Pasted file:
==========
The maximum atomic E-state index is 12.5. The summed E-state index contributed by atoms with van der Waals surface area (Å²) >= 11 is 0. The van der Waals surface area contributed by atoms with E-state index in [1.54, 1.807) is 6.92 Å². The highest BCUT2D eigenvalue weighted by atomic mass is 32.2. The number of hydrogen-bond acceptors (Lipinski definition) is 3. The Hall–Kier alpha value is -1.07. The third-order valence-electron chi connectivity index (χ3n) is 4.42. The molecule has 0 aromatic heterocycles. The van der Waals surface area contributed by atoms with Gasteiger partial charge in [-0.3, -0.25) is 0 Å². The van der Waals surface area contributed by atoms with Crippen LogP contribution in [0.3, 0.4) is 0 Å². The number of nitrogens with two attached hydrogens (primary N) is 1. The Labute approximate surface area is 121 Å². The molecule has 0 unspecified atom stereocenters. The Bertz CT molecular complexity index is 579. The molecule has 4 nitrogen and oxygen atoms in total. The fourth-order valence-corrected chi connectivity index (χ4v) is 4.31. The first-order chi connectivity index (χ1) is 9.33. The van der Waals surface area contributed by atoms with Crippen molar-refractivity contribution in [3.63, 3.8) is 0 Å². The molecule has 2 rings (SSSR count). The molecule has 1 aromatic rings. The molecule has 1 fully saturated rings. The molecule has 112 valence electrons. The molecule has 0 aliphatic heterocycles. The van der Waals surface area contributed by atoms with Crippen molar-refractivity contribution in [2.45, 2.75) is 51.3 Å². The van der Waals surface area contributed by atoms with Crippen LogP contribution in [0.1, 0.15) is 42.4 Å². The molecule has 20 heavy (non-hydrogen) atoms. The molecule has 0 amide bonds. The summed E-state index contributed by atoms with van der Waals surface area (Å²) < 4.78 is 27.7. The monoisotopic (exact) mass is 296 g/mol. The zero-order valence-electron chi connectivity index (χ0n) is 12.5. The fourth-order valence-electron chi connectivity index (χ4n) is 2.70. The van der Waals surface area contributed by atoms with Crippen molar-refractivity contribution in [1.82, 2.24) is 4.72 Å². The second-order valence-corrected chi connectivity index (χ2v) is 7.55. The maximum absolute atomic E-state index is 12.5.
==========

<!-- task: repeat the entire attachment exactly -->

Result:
The maximum atomic E-state index is 12.5. The summed E-state index contributed by atoms with van der Waals surface area (Å²) >= 11 is 0. The van der Waals surface area contributed by atoms with E-state index in [1.54, 1.807) is 6.92 Å². The highest BCUT2D eigenvalue weighted by atomic mass is 32.2. The number of hydrogen-bond acceptors (Lipinski definition) is 3. The Hall–Kier alpha value is -1.07. The third-order valence-electron chi connectivity index (χ3n) is 4.42. The molecule has 0 aromatic heterocycles. The van der Waals surface area contributed by atoms with Gasteiger partial charge in [-0.3, -0.25) is 0 Å². The van der Waals surface area contributed by atoms with Crippen LogP contribution in [0.3, 0.4) is 0 Å². The number of nitrogens with two attached hydrogens (primary N) is 1. The Labute approximate surface area is 121 Å². The molecule has 0 unspecified atom stereocenters. The Bertz CT molecular complexity index is 579. The molecule has 4 nitrogen and oxygen atoms in total. The fourth-order valence-corrected chi connectivity index (χ4v) is 4.31. The first-order chi connectivity index (χ1) is 9.33. The van der Waals surface area contributed by atoms with Crippen molar-refractivity contribution in [3.63, 3.8) is 0 Å². The molecule has 2 rings (SSSR count). The molecule has 1 aromatic rings. The molecule has 1 fully saturated rings. The molecule has 112 valence electrons. The molecule has 0 aliphatic heterocycles. The van der Waals surface area contributed by atoms with Crippen molar-refractivity contribution in [2.45, 2.75) is 51.3 Å². The van der Waals surface area contributed by atoms with Crippen LogP contribution in [0.1, 0.15) is 42.4 Å². The molecule has 20 heavy (non-hydrogen) atoms. The molecule has 0 amide bonds. The summed E-state index contributed by atoms with van der Waals surface area (Å²) < 4.78 is 27.7. The monoisotopic (exact) mass is 296 g/mol. The zero-order valence-electron chi connectivity index (χ0n) is 12.5. The fourth-order valence-electron chi connectivity index (χ4n) is 2.70. The van der Waals surface area contributed by atoms with Crippen molar-refractivity contribution in [1.82, 2.24) is 4.72 Å². The second-order valence-corrected chi connectivity index (χ2v) is 7.55. The maximum absolute atomic E-state index is 12.5.